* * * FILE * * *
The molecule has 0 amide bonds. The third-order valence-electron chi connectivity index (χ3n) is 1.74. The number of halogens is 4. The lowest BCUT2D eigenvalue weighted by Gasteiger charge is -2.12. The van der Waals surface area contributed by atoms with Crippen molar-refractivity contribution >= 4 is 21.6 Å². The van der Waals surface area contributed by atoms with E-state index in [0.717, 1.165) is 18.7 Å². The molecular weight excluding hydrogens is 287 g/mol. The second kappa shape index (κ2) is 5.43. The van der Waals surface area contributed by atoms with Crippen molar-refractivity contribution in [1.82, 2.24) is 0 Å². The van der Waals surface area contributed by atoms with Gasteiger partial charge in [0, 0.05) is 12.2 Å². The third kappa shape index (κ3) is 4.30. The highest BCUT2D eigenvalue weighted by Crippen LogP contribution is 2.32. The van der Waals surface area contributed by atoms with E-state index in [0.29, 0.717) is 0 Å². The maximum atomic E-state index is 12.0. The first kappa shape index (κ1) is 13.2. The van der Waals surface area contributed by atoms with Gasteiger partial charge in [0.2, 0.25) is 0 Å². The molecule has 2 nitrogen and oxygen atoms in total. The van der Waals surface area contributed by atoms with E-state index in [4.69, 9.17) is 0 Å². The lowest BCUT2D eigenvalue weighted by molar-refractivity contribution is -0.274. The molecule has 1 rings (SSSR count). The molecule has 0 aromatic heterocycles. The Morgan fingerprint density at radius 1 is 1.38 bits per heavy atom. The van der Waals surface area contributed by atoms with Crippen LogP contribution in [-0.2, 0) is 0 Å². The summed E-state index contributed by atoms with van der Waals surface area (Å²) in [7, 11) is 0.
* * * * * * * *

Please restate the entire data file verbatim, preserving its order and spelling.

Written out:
The molecule has 0 amide bonds. The third-order valence-electron chi connectivity index (χ3n) is 1.74. The number of halogens is 4. The lowest BCUT2D eigenvalue weighted by Gasteiger charge is -2.12. The van der Waals surface area contributed by atoms with Crippen molar-refractivity contribution >= 4 is 21.6 Å². The van der Waals surface area contributed by atoms with E-state index in [0.717, 1.165) is 18.7 Å². The molecular weight excluding hydrogens is 287 g/mol. The second kappa shape index (κ2) is 5.43. The van der Waals surface area contributed by atoms with Crippen molar-refractivity contribution in [1.82, 2.24) is 0 Å². The van der Waals surface area contributed by atoms with Gasteiger partial charge in [0, 0.05) is 12.2 Å². The third kappa shape index (κ3) is 4.30. The highest BCUT2D eigenvalue weighted by Crippen LogP contribution is 2.32. The van der Waals surface area contributed by atoms with E-state index in [0.29, 0.717) is 0 Å². The maximum atomic E-state index is 12.0. The first kappa shape index (κ1) is 13.2. The van der Waals surface area contributed by atoms with Gasteiger partial charge in [0.2, 0.25) is 0 Å². The molecule has 2 nitrogen and oxygen atoms in total. The van der Waals surface area contributed by atoms with E-state index in [4.69, 9.17) is 0 Å². The lowest BCUT2D eigenvalue weighted by molar-refractivity contribution is -0.274. The molecule has 1 rings (SSSR count). The molecule has 0 aromatic heterocycles. The Morgan fingerprint density at radius 1 is 1.38 bits per heavy atom. The van der Waals surface area contributed by atoms with Crippen LogP contribution in [-0.2, 0) is 0 Å². The summed E-state index contributed by atoms with van der Waals surface area (Å²) in [7, 11) is 0.